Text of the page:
Hawkwood & the Quaggy Tributaries with No Name

One of the more surprising parts of the Quaggy catchment area is a working farm, Tong Farm, on the borders of Chislehurst and Petts Wood – it is part of an estate that is known as Hawkwood.  Farming was still quite common relatively close to London until the end of World War Two – Running Past has covered several farms in passing as it has followed other stream in the Quaggy catchment – Coldharbour Farm and Chapel Farm while following the Little Quaggy and Court Farm whilst tracking Fairy Hall Flow.

While city farms have been set up, and there are a few bits of green for horse riding remain around Mottingham and the eastern edges of Eltham, there are now very few other fully working farms in south east London –  Tong Farm and the rest of the Hawkwood Estate and the linked Petts Wood are owned by the National Trust.

There are five or six small streams, none much longer than about half a kilometre in length, flowing down the hill from the higher ground of Chislehurst towards Kyd Brook, the Quaggy’s name at this point.  Kyd Brook should not the be confused with the Upper, Mid or Lower Kid Brooks which join the Quaggy further downstream.  Oddly though, the courses of the streams while visible, are harder to ‘follow’ than in a more urban setting – the rights of way across the farmland are limited and the woodland dense in places.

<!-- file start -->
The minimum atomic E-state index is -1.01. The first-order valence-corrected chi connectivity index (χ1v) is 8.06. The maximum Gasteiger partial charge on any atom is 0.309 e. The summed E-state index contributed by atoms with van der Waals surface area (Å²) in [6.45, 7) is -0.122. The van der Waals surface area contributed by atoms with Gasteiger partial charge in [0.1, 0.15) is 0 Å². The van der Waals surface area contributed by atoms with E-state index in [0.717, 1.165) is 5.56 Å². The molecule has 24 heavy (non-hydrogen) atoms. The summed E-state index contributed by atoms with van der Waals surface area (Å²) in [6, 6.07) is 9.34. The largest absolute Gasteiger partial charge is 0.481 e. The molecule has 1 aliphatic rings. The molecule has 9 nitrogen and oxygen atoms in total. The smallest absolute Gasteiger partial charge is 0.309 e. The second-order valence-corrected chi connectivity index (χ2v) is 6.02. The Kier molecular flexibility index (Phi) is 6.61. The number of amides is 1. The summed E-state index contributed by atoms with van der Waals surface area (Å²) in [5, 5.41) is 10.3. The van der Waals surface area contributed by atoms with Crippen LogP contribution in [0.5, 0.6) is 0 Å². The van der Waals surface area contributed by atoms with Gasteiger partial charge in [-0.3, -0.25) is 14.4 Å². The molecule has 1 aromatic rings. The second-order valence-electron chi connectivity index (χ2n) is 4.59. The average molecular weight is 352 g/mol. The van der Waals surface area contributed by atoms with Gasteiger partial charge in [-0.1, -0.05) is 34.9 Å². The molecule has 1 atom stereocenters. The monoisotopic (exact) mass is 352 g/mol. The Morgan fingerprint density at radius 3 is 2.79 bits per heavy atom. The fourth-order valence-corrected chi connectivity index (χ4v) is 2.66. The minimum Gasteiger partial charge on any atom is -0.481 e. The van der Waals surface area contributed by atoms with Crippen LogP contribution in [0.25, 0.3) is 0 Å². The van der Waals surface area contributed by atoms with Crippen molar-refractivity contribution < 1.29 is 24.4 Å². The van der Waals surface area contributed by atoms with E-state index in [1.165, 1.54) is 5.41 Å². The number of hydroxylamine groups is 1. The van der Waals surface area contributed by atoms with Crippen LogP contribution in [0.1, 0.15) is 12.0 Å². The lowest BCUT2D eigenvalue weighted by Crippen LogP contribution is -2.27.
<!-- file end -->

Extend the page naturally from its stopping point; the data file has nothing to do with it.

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The most obvious valley, above, to the western side of the estate seems to have been culverted; at least as far as OS maps are concerned, for much of its short course.  Its source is near Watts Lane and it then would have tumbled down through open pasture to join Kyd Brook behind Gosshill Road – a fall of around 40 metres over its 550 metre length.  The valley is clear from the photograph (with a relatively long zoom) but as the land is fields without any rights of way across them and there is housing along Gosshill Road it is difficult to check any further.

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Just to the east of Tong Farm, there is another small valley with a stream that has been partially dammed to form a small pond, Flushers Pond (behind the wooden fence above), which is surrounded by a dense mixture of ash and alder before the stream descends unseen through fields to Kyd Brook (behind the sheep below) .

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To the east of the farm land is Petts Wood, still controlled by the National Trust and home to several small streams – the wood were so sodden and muddy when visited it made any exploration difficult as was distinguishing between streams drainage ditches and flooded paths in places.  The most easterly of these is referred to as Petts Wood Ditch by Ken White – although he too struggled to locate it (1).

I did return in drier conditions and found both arms of Petts Wood Ditch, both with small bridges and valleys, delightful little streams – it seems almost harsh to refer to them as a ‘Ditch’ – but such is the way with many of the Quaggy’s tributaries.